[okfn-discuss] Licenses and Waivers
Mr. Puneet Kishor
punkish at eidesis.org
Wed Sep 15 14:30:50 UTC 2010
On Sep 15, 2010, at 4:02 PM, Keith Alexander wrote:
> I want to update the documentation for voiD (an RDF vocabulary for
> describing datasets) to include discussion of waivers and the Waiver
> Currently, the voiD guide recommends using dcterms:license to point
> to the license of a dataset. The waiver vocabulary introduces
> wv:waiver to point toa document waiving rights over a dataset.
> Two things worry me:
> * It's not always obvious whether to use dcterms:license or wv:waiver.
> eg: PDDL is a license, and declares a waiving of rights?
> values(s) of both dcterms:license and wv:waiver.
> Would it be wrong to use dcterms:license to point to a waiver?
> Could wv:waiver be regarded as a more special kind of dcterms:license
> or is it a different thing?
IANAL, but from what I understand, a license is not a contract, and a license is not a waiver [1-4].
Creative Commons specifically terms CC0 as a waiver of license, while its traditional CC licenses are, well, licenses.
It is common but inaccurate assumption to think of licenses the same as contracts.
Copyright is a license, and is governed by federal laws in the US. A contract requires at least two parties to agree to certain terms and conditions, and is governed by state laws in the US.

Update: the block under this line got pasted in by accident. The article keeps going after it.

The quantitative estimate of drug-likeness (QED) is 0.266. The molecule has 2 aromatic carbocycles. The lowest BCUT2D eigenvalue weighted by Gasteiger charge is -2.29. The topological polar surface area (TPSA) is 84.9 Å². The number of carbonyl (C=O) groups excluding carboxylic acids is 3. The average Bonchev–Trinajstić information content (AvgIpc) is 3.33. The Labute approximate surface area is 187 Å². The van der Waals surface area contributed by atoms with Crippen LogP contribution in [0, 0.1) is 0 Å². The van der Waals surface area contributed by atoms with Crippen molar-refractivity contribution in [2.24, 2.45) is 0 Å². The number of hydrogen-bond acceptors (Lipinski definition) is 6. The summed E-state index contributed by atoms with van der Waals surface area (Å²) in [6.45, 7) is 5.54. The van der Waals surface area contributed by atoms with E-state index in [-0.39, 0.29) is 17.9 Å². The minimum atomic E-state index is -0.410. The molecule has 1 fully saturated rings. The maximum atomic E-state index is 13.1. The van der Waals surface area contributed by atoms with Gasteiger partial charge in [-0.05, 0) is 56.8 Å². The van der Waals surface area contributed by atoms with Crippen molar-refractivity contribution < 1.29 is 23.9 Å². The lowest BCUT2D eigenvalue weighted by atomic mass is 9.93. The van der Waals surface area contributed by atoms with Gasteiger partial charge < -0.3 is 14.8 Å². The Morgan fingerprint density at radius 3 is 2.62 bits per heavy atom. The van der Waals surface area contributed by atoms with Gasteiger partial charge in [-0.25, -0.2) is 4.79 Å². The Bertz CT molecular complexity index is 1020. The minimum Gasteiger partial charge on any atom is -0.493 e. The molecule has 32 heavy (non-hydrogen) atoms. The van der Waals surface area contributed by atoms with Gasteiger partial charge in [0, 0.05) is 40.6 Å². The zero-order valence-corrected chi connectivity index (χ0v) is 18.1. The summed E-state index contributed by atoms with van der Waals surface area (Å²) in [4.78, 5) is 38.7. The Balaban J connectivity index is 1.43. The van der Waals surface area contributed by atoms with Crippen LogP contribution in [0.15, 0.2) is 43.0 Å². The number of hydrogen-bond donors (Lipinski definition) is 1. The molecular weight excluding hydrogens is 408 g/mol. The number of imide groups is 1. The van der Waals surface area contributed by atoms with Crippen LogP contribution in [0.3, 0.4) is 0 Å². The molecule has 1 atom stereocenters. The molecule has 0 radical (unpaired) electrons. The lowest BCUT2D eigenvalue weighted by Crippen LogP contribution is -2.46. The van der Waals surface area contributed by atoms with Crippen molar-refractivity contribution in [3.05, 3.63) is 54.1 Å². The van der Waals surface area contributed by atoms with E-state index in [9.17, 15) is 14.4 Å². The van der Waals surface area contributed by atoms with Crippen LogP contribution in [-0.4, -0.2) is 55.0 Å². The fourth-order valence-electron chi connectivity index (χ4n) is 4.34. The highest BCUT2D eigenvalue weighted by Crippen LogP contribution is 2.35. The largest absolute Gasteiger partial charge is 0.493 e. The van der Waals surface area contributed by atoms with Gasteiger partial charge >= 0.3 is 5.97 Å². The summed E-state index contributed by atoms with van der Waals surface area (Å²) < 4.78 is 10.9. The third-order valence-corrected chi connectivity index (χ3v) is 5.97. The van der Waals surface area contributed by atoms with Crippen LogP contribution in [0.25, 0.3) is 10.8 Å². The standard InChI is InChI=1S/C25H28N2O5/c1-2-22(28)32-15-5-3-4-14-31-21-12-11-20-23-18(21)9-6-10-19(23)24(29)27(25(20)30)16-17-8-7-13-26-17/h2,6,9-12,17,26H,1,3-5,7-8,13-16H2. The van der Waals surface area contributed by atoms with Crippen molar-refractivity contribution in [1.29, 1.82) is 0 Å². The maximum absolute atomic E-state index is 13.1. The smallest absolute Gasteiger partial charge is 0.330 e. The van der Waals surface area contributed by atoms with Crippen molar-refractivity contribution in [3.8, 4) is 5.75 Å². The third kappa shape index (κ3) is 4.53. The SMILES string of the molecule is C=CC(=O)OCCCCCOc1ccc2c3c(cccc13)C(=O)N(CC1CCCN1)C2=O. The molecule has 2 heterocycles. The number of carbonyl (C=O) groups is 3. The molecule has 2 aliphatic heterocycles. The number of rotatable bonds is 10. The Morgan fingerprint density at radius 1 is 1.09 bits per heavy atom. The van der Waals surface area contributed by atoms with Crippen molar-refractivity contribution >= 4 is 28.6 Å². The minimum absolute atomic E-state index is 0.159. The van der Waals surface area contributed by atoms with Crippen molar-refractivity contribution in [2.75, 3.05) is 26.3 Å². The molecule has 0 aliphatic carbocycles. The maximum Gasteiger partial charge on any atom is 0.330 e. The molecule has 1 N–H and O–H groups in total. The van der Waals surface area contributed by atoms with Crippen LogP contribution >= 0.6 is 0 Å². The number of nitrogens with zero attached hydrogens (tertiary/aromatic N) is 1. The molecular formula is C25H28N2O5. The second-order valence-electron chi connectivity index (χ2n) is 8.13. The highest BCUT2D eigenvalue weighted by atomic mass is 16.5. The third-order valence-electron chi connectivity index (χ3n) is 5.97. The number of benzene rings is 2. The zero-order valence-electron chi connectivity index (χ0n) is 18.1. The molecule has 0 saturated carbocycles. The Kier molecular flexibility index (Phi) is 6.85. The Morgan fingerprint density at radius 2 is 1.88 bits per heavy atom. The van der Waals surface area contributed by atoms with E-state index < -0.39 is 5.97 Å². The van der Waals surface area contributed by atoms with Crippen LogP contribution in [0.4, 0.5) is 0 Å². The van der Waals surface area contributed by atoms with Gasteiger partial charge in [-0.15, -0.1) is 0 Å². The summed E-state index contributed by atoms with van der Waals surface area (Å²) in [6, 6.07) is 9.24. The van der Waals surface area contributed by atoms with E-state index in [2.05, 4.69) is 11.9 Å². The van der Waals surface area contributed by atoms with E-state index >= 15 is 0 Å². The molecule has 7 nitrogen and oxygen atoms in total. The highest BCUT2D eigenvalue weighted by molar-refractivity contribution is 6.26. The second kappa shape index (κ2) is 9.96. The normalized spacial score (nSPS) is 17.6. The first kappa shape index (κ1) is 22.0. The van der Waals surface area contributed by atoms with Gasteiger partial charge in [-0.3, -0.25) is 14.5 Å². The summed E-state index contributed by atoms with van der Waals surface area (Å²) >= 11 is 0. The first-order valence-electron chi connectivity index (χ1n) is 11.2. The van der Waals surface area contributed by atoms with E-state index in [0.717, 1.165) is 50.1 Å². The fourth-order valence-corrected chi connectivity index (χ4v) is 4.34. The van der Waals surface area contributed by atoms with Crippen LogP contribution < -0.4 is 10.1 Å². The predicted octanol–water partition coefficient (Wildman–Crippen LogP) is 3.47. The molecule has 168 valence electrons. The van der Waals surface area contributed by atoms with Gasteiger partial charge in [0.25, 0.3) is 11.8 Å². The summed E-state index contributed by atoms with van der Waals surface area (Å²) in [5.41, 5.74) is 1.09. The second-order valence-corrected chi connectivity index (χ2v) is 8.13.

According to my law dictionary, a license is a unilateral permission granted by a property owner to do certain things with the licensed property.
A waiver is the absence of a license.
I wish this confusion were resolved, and the popular usage and the bookish definitions would come into conformance.
>  http://rdfs.org/ns/void/guide
>  http://vocab.org/waiver/terms/
>  http://purl.org/dc/terms/license
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> okfn-discuss at lists.okfn.org
Puneet Kishor http://punkish.org
Carbon Model http://carbonmodel.org
Charter Member, Open Source Geospatial Foundation http://www.osgeo.org
Science Commons Fellow, http://sciencecommons.org/about/whoweare/kishor
Nelson Institute, UW-Madison http://www.nelson.wisc.edu
Assertions are politics; backing up assertions with evidence is science
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